In 1997 I spent three weeks in Las Vegas. I was part of a group who were preparing for, and ultimately participating in, the National Association of Broadcasters (NAB) annual trade show. During those three weeks I was constantly surrounded by "one-armed bandits" (slot machines), and I came to realize how valuable a seemingly small pile of change can be. It got me thinking.
When I came back from NAB I made a pledge to myself. At the end of every day, I would take any $1 and $2 coins ("loonies" and "twoonies," respectively) that were in my pocket and throw them into a can. This would be my travel fund.
There were two very strict rules: (1) I must empty my pockets of loonies and twoonies every single night (no exceptions), and (2) the money must be used for travelling. No dipping into the pot for laundry money or parking meters. I created a superstition: if I ever dipped into the stash for something not travel-related, then something very bad would happen on my next trip.
I stuck to the rules. No exceptions. It was September of 1998 before the opportunity to travel came along — on very short notice, I went to Italy for two weeks. Before leaving, I rolled up a year and a half’s worth of loonies and twoonies. To my surprise, I had accumulated $1800!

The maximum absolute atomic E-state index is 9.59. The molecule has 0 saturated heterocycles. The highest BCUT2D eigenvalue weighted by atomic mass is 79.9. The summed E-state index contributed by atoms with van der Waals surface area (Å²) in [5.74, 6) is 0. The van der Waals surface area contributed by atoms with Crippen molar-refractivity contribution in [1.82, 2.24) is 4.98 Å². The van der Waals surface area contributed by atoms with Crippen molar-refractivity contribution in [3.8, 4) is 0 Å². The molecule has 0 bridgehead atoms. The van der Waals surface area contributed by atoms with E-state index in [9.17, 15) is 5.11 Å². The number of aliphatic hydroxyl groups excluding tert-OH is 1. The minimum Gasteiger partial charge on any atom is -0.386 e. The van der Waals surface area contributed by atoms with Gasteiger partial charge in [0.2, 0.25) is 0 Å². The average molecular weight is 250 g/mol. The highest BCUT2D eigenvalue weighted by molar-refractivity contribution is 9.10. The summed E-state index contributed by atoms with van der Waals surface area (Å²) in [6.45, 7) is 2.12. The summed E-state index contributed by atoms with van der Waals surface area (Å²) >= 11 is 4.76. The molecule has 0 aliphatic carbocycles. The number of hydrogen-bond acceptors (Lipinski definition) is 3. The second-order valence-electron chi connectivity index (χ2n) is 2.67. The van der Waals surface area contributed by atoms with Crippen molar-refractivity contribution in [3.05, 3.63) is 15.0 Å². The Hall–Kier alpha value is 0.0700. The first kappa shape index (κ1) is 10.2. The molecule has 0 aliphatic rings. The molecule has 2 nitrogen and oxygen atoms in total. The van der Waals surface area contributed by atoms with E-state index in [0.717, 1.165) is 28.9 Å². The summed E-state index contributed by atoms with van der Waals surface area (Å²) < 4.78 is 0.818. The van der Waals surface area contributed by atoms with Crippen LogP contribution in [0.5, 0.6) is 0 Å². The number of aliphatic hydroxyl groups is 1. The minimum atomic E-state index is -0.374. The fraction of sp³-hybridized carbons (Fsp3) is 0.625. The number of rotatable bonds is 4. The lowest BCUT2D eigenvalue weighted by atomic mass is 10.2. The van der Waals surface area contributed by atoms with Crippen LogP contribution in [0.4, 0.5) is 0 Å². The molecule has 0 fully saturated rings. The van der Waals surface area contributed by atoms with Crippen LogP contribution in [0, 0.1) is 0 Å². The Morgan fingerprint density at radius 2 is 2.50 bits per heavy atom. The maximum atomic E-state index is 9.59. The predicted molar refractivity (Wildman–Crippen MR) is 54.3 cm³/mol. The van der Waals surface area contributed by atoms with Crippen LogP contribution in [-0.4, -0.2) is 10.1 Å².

I’ve stuck to the same program ever since. I’ve never managed to accumulate that much again, as I don’t usually wait that long between trips. I pulled about $700 out of the can before my trip to Portugal in 1999, and about $1000 before I went to Paris in 2001. Heaps of coins from the loonie can also eased my way through two trips to San Francisco and two trips to Mexico.
Now, a week before Martine and I jet off to Italy, it is time to dip into the can again. I rolled up the loonies and twoonies last night, to the tune of $1100. I also had some quarters laying around, which added another $60 to the pot.
Rolling big coins is a joy, unlike rolling nickels or pennies. It only took me about 30 minutes to roll all that up, and that was at a pretty casual pace while listening to the radio. That’s a rate of about $2200 an hour!
The best part is that this seems like "free money," so I feel no reservations about spending it unwisely. I also have some "real money" saved up, which will cover the big-ticket items (hotels, trains, etc.) But that $1160 is entirely about indulgent lunches, marvelous dinners, delicious wines, and creamy gelato.